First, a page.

Friday, January 29, 2016

Waking Up Not At Home


There is nothing more disorienting than waking up and not being where you ought to be or thought you were. This seems to happen especially to people who travel frequently – or drink too much. Admittedly, I have ample experience in both these areas. That mild increasing anxiety as you open your eyes, perhaps only one eye, and the sliver of reality materializing is not the accustomed view from your own bed. Not the right ceiling. Not the right window.  Even the light is all wrong.  

If you’re lucky it’s just the hotel room you arrived in last night. Or it’s the living room couch you never left after valiantly attempting the late show.  Or less proudly, the floor which was as far as you apparently made it when you got home from last call last night when that, plus the successful operating of your front door and the removal of one shoe was the full extent of your conscious abilities. 

Worst case scenario it’s a bed belonging to someone else, with whom you must soon perform awkward farewells while gathering your possessions, followed by a grim exhausted commute to your own home fueled only by bemused shame and a desire not to collapse in public with your underwear on inside out. Or, as the smell of damp grass makes undeniably apparent, it’s the lawn you for some reason thought was a way better option than indoors sleeping arrangements, a memory I wish were far more distant and rare than it is. 

And then there are the times you wake up in your own bed, in your own home, and all is where it ought to be, the light is right, the smells are right, that’s your cat snoring, your neighbor rustling upstairs, your window view. You uncurl your rested body and easy mind, you sigh lightheartedly in cheerful greeting of a new day, and then you remember: oh shit, that.  That thing you momentarily forgot and hoped was a dream. That thing you only days ago woke up without knowing, without feeling, without rearranging your whole life around. That.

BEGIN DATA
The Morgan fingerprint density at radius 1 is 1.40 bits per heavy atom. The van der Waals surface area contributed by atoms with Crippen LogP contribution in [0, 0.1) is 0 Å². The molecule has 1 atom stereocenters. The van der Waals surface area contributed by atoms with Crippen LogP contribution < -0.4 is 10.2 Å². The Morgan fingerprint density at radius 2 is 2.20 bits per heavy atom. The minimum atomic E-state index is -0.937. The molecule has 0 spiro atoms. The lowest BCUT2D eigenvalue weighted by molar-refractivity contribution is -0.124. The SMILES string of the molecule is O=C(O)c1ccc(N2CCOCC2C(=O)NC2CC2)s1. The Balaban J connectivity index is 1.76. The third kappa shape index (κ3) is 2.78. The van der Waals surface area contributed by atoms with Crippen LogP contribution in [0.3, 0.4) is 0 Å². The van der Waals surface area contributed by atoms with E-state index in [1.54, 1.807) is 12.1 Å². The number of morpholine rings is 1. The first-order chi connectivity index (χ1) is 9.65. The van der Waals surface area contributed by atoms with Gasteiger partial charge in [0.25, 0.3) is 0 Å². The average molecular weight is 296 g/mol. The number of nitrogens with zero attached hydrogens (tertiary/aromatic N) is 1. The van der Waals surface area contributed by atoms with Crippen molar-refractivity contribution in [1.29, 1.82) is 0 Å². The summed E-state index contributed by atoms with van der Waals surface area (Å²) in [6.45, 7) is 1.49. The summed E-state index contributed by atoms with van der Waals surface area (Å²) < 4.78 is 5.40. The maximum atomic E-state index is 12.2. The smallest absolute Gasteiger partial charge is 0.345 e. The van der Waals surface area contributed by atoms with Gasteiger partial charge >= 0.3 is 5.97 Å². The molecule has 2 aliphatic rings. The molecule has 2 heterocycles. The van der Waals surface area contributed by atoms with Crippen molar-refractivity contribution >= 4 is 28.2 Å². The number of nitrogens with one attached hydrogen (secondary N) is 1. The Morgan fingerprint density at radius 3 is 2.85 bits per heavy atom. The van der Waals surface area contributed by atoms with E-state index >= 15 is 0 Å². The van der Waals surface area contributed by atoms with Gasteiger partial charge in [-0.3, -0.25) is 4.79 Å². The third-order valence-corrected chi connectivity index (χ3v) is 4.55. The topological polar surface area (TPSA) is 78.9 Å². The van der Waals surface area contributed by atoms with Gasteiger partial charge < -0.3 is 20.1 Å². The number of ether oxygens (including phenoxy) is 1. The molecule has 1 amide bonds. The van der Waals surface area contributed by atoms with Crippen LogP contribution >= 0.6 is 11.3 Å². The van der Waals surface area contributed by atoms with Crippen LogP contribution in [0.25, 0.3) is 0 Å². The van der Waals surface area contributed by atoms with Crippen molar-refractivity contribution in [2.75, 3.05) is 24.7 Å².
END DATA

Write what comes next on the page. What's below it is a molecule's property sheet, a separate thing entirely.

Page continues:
It could be that someone you loved and couldn’t imagine living without is gone. It could be that you lost the job whose routines and relationships were what gave your life both context and content. It could be any number of inner or outer landscape altering news, happenings or realizations that were not part of your reality mere days ago, and are now. That. And it was that pre-that landscape you were hoping to wake up into, because that was home. And this is not home.  Home is what you are a long way from.  And now you have to slowly crawl your way back to it, if you can.

I seem to be having a lot of these “that” wakeups lately. Hazy cozy one eye open morning thoughts that are suddenly rudely eclipsed by the new reality I temporarily blissfully forgot happened.  Oh, that’s right, my mother died last night and today I have to get on a train and go to her funeral. Or, oh that’s right, I don’t live there anymore, work there anymore, get to talk to or touch that person anymore. I had (fill in the blank) yesterday, and today I don’t. That text wasn’t a dream, or that phone call, or email, or if you go way back in my history of landscape alterations, that letter, that sighting, that “there’s something you need to know” conversation. Sometimes, the agent of these abrupt losses was simply silence.  But it changed everything.  And it wasn’t a dream. And for days, weeks, even months afterwards, in that confused hopeful moment between dissipating unconsciousness and materializing consciousness, I have understood that I am waking up not at home. I may as well be in a hotel room in an unfamiliar city, or a stranger’s bed, or the front lawn.  Oh shit. That. Now what? 

The slow crawl back home.  In the full resumed occupation of which, I am happy to say, this post was written.  Because as it turns out, and I have to keep learning over and over again, home is not a place, or an occupation, or another person. Wherever I go, whatever I do, whoever chooses to keep me company, I am always at home. Because I am home.

Saturday, January 16, 2016

Becoming a Shadow

My bed is the place a shadow lies

We all have times in our lives when we feel as if we are becoming a shadow. We are still alive, but moving through our lives without notice or impression or sensation, because of certain circumstances or conditions, reduced from or a mere projection of our former selves.